Bragdon v. Abbott

LOCATION: Randon Bragdon's Dental Office

DOCKET NO.: 97-156
DECIDED BY: Rehnquist Court (1986-2005)
LOWER COURT: United States Court of Appeals for the First Circuit

CITATION: 524 US 624 (1998)
ARGUED: Mar 30, 1998
DECIDED: Jun 25, 1998

Bennett H. Klein - Argued the cause for the respondents
John W. McCarthy - Argued the cause for the petitioner
Lawrence G. Wallace - Department of Justice, on behalf of the United States, as amicus curiae, supporting the respondents

Facts of the case

During a visit to her dentist's office, in order to fill a cavity, Sidney Abbott disclosed that although she did not manifest any obvious symptoms she carried the human immunodeficiency virus (HIV). When her dentist, Randon Bragdon, refused to treat her in his office, offering to conduct any necessary work at a hospital for no extra charge other than use of the facilities, Abbott challenged his policy as discriminatory. After both a federal trial and an appeals court ruled in Abbott's favor, Bragdon appealed and the Supreme Court granted certiorari.


Can a physician refuse or alter care of an HIV-positive patient without violating the equal treatment stipulations of the Americans with Disabilities Act of 1990 (ADA)?

Media for Bragdon v. Abbott

Audio Transcription for Oral Argument - March 30, 1998 in Bragdon v. Abbott

William H. Rehnquist:

We'll hear argument first this morning in Number 97-156, Randon Bragdon v. Sidney Abbott.

Mr. McCarthy.

John W. McCarthy:

Mr. Chief Justice, and may it please the Court--

Some risks are acceptable.

We know when we build a major bridge or a tunnel that there are risks of death during the course of construction, despite reasonable precautions, but these risks are acceptable because there are benefits to society and because the workers are not compelled to participate.

Ms. Abbott and her supporters believe the risk to the lives of dentists is outweighed by providing inoffice treatment to HIV positive patients without additional precautions.

Dr. Bragdon believes that when he provides service in the face of the risk of death, he should be allowed to take additional precautions.

This raises one of the fundamental questions in this case.

What is the proper legal standard for determining when to impose liability on a dentist facing a claim of discrimination under the Americans With Disabilities Act when the direct threat provisions are implemented?

Ruth Bader Ginsburg:

Mr. McCarthy, may I ask you to clarify at the outset whether you recognize that once the symptoms are visible, what is now described as AIDS, once a person has that disease, that that would constitute a disability?

John W. McCarthy:

I think that's very likely, Your Honor, but our position is that the definition applies for disability, and the definition is when there's a physical or mental impairment and here we're talking about HIV, that substantial limits a major life activity, if that comes into play, then the person's disabled, then it seems very likely it would come into play if a person had visible symptoms of HIV disease.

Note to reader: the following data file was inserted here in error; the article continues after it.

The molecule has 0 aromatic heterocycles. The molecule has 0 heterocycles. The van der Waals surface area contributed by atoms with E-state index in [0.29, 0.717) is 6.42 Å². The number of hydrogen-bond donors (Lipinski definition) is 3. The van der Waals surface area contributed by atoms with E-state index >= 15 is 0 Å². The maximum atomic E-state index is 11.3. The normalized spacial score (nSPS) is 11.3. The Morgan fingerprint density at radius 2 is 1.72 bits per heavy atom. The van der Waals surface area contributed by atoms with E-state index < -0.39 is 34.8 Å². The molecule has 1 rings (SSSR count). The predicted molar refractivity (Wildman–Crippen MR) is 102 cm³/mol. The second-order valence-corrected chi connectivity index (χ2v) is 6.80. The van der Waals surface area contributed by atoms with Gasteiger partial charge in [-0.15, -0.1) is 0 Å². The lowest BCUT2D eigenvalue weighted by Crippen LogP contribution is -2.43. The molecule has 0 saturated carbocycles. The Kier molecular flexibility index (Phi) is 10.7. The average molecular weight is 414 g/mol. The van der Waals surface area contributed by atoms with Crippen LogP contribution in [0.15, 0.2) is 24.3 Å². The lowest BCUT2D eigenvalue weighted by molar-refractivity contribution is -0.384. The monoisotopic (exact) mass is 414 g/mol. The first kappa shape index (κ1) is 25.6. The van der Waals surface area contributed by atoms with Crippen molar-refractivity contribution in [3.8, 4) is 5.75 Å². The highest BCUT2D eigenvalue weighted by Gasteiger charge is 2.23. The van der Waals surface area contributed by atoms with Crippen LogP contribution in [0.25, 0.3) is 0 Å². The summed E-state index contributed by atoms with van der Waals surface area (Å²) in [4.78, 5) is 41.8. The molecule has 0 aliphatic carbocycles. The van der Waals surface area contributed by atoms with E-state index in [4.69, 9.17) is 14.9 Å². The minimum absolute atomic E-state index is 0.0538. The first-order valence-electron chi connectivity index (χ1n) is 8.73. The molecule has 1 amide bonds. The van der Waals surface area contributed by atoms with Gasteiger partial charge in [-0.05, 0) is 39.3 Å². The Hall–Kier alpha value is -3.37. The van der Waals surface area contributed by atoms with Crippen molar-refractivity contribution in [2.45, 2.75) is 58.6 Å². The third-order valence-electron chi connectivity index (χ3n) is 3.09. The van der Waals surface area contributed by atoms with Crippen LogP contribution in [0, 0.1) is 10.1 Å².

Anthony M. Kennedy:

You concede there is a physical impairment, or don't you?

John W. McCarthy:

I don't... we don't concede that, although we see the force of the respondents' argument on that issue.

We note that the Fourth Circuit in Runnebaum found that there was no physical impairment and we're unwilling to concede that issue when a circuit court of appeals has made that finding.

Sandra Day O'Connor:

I thought it was curious that the American Medical Association took the position that it is a physical impairment under the act from the beginning, and the dental association, on the other hand, takes the opposite view.

John W. McCarthy:

Well, I'm not sure what position the dental association takes with regard to physical impairment.

We don't think that it's really essential to the arguments that we are making in this matter.

Our arguments are directed to disability and... rather than a physical impairment.

There was, it appears to us, a great deal of confusion about those terms in Congress, where Congressmen and women sometimes didn't seem to understand the difference between impairment and disability.

Sandra Day O'Connor:

Well, the act seems to go further, and say if someone is regarded as having the impairment it's covered.

John W. McCarthy:

I think that the language of the act says, if someone is regarded as having such impairment, and when they say such impairment they're referring to an impairment that substantially limits a major life activity, so the regarded as only comes into play if you have an impairment that substantially limits a major life activity.

William H. Rehnquist:

Was that issue argued in the First Circuit, the regarded as?

Was that point argued in the First Circuit, or--

John W. McCarthy:

In our view it wasn't really argued aggressively, but the issue has appeared.

The Solicitor General, or the Department of Justice raised it in the First Circuit.

William H. Rehnquist:

--Had it been raised in the district court?

John W. McCarthy:

I believe the respondent believes that it has, and the record is somewhat ambiguous on that.

Anthony M. Kennedy:

Really a pretty skimpy record on that point.

John W. McCarthy:

There's a very skimpy record on that issue.

Ruth Bader Ginsburg:

But you are contending that a rational Congress would draw the line and exclude from this protection a person whose symptoms are not yet visible, yet include someone who would pose perhaps at least equal danger whose symptoms are visible?